The creation and deployment of some applications necessitate the usage of cloud-based technologies. GitOps, DevOps, agile approaches, cloud platforms, containers, and orchestration platforms such as Kubernetes and continuous delivery are all examples of cloud-native apps. In addition, in cloud-native apps, microservices architecture is widely employed. 


Cloud-Native Application Platforms are divided into two categories: organized platforms and unstructured platforms.

  • Structured platforms: In order to address the shortcomings of PaaS, the corporations will develop some open projects. These are the organized platforms that can compensate for the PaaS flaws.
  • Unstructured platforms: Many businesses use cloud-based and native tools to create their own platforms. And these ad hoc technologies will begin to give way to semi-structured platforms. Netflix, Airbnb, and Pinterest are just a few examples of well-known services that make use of unstructured platforms.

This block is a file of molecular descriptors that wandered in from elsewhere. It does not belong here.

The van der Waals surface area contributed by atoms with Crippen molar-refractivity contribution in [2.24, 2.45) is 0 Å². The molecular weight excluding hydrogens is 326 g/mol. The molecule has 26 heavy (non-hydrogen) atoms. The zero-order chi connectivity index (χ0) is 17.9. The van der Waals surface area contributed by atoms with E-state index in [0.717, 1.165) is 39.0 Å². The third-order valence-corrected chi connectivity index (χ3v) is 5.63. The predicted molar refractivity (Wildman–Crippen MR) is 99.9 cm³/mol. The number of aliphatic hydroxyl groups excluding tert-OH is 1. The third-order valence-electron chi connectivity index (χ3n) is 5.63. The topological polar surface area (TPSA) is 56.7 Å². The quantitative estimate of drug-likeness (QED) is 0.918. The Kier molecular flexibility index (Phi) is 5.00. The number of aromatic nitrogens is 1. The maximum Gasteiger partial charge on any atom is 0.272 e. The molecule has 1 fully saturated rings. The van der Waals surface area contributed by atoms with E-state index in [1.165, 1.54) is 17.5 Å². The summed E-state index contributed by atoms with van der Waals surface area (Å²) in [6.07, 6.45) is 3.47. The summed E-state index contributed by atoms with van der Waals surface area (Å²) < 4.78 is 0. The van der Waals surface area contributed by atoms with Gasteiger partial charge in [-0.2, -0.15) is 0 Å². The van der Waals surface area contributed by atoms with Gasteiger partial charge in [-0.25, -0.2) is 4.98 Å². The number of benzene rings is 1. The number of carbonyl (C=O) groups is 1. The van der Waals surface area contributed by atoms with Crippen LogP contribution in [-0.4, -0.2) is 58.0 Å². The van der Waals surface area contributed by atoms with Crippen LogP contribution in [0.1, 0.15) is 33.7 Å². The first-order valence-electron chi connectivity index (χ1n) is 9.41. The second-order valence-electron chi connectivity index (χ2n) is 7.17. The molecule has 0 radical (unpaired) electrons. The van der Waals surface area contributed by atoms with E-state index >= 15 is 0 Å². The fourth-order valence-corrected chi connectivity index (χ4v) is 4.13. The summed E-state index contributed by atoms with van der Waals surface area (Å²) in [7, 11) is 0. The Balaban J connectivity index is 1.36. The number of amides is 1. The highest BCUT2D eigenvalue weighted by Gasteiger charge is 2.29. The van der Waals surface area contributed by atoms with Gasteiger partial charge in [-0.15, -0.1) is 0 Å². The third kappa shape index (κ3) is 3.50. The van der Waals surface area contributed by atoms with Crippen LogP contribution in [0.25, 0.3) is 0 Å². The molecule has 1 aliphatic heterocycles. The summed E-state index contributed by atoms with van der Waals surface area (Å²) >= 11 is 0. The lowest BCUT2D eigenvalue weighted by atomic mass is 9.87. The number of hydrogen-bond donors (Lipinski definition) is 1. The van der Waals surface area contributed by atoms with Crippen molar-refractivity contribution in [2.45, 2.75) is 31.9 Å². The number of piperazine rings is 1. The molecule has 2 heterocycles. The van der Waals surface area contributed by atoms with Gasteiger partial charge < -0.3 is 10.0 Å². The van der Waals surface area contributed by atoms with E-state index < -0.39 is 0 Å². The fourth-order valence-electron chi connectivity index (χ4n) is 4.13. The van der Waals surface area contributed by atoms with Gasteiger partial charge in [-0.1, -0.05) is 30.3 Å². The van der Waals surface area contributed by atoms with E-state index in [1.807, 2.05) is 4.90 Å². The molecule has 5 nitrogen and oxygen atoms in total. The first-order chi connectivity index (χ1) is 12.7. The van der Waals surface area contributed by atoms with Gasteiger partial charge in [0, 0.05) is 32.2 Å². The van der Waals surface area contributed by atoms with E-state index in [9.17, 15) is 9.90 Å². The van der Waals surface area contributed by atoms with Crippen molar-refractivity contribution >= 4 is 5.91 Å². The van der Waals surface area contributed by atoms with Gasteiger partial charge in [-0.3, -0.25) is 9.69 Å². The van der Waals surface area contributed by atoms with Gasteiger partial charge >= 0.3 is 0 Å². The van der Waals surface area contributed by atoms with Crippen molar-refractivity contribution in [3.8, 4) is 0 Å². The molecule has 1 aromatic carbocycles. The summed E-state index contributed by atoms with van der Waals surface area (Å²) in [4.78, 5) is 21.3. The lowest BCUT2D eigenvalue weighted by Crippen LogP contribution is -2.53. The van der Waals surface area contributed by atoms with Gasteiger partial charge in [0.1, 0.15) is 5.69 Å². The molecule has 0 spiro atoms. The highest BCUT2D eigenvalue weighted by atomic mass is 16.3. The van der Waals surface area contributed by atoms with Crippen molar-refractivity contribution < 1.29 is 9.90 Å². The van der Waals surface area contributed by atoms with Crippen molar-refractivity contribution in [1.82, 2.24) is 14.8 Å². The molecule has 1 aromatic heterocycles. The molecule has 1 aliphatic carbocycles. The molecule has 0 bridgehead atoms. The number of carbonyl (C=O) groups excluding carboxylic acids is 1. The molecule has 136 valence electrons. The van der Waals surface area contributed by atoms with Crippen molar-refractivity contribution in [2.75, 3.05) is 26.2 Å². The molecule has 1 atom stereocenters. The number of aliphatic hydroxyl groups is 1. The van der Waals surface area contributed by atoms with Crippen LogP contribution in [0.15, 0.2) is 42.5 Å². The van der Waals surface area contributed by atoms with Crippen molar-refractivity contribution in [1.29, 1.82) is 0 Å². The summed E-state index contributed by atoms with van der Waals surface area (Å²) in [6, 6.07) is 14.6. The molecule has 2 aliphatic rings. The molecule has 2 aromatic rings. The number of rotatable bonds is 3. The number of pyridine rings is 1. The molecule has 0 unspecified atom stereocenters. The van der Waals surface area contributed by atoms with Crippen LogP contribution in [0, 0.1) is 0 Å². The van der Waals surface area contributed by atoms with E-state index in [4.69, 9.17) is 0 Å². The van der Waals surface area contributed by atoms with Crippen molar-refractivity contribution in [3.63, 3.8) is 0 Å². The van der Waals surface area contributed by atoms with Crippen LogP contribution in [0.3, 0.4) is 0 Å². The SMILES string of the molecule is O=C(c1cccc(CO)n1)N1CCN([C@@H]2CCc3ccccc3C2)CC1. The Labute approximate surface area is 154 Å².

Cloud-Native Applications are designed to take advantage of the cloud’s speed and efficiency. You can leverage Cloud-Native Applications in a variety of ways, including:

  • Agility and productivity: Suppose your company wishes to test and deploy new code quickly. In that case, you can use completely automated Continuous Integration, Continuous Delivery Pipelines (CICD), and some GitOps and DevOps best practices.
  • Flexibility: Public cloud companies offer excellent services at a low cost to businesses. Businesses can design applications that function on any public or private cloud without modifying them if they use a platform that enables cloud-native development.